Prince Harry to race to South Pole

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Media captionPrince Harry: "As a member of the British team, I will have a brew ready for you when you join us at the Pole"

Prince Harry is to take part in a race to the South Pole with a team of wounded British servicemen and women.

He told a press conference he will join the 208-mile (335km) Walking With The Wounded South Pole Allied Challenge in November and December.

The prince, an army pilot who has served in Afghanistan, will take on teams from the US and the Commonwealth.

He said the aim of the event was to "meet a challenge head-on and overcome it and inspire others to do the same."

The Walking With The Wounded charity funds re-training and re-education of wounded servicemen and women to help them find employment after leaving the services.

Prince Harry took part in the charity's trek to the North Pole in 2011 but withdrew early to attend his brother's wedding. He is already patron of the Antarctica expedition.

'Remarkable qualities'

He did not take part in a bid to conquer Mount Everest with the group last year because of his military commitments and

He said of the South Pole race: "The format may be different. The scale is certainly different.

But the aim remains the same - to enable our wounded to do what they and all other servicemen and women do better than anyone else I know - meet a challenge head-on and overcome it and inspire others to do the same.

"Ladies and gentlemen, these men and women have given their all in the cause of freedom, in our cause.

"That they should once again step into the breach - this time facing down the extreme physical and mental challenges of trekking to the South Pole - just underlines their remarkable qualities."

He added:"So, what are these qualities? Courage, to be sure. Physical strength, endurance, a sense of comradeship, absolutely.

"But there's something else, something deeper than that. Something that continues to draw me back to this charity and these people time and again - and always will.

"It's toughness of mind. An unquenchable spirit that simply refuses to say, 'I am beaten'. In a way it's something that can't be defined. You've either got it or you haven't."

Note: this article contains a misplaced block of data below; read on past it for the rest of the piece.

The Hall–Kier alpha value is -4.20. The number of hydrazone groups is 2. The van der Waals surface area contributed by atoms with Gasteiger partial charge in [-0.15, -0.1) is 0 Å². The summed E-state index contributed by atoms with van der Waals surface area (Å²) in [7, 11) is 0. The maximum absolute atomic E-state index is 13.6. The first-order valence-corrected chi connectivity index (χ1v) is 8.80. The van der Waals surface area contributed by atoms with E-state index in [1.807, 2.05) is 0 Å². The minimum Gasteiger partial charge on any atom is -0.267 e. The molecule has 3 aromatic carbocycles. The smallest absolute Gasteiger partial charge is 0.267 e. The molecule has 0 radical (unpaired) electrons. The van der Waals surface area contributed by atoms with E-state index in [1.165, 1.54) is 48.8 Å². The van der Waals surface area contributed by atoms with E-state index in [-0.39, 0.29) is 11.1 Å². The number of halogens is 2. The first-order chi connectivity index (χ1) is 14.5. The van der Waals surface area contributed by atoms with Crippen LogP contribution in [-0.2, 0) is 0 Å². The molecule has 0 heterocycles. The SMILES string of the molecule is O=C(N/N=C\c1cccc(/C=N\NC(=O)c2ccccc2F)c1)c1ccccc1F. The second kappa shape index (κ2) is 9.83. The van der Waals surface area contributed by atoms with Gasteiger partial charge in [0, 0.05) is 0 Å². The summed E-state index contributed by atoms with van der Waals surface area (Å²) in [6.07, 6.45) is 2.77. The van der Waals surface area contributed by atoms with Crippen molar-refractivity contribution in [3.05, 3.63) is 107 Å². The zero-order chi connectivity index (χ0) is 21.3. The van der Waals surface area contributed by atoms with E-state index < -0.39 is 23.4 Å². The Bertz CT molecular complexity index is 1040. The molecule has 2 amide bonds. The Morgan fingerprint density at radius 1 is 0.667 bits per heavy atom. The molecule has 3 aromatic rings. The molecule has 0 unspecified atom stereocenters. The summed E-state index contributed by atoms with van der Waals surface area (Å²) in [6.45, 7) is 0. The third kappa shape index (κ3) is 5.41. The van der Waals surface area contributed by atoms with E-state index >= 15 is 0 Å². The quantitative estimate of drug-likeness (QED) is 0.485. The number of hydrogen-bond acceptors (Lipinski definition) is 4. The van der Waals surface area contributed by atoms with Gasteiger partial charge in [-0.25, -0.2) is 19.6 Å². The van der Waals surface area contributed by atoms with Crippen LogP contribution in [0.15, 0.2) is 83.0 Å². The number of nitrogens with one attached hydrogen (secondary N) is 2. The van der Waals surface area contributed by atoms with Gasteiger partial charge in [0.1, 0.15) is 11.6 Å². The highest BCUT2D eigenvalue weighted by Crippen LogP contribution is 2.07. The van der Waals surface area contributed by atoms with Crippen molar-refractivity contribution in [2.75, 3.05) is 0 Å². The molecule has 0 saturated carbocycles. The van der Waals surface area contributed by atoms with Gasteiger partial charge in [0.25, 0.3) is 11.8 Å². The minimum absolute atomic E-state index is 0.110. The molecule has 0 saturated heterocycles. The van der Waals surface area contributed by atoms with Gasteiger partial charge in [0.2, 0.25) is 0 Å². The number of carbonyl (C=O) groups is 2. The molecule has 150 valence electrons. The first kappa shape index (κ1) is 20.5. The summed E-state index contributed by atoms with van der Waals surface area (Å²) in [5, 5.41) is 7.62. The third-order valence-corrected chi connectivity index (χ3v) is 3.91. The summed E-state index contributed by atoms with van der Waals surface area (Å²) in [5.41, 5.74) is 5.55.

The four wounded service personnel in the British team are Sgt Duncan Slater, 34, from Muir of Ord in Scotland, who lost both his legs in a blast in Afghanistan in 2009; Maj Kate Philp, 34, from Worcestershire, who lost her left leg after a bomb blast in 2008; Capt Guy Disney, 31, from Oxford, who lost his right leg in a rocket attack in 2009; and Capt Ibrar Ali, 36, from York, who lost his right arm in a roadside bomb in 2007.

Extreme conditions

The BBC's Frank Gardner said the teams have already begun training on skis and were recently in Iceland, getting their first taste of a howling blizzard on a glacier. Many are missing limbs from explosions in Iraq or Afghanistan.

One man in the US team is blind and has never skied before.

He added that two years ago the charity's expedition successfully reached the North Pole, but last year they failed to reach the summit of Mount Everest. So it was by no means certain that all will make it to the South Pole, he said.

During the four-week expedition the racers will drag sledges - known as pulks - weighing more than 150lb (68kg) and face extreme temperatures as low as -45C, along with savage 50mph winds.

They will trek between nine and 13 miles each day in extreme weather conditions and encounter vast crevasses, moving ice-shelves, glaciers and snow storms.

The prince has previously said his career in the army has given him a better understanding of charities for injured Armed Forces personnel and veterans.

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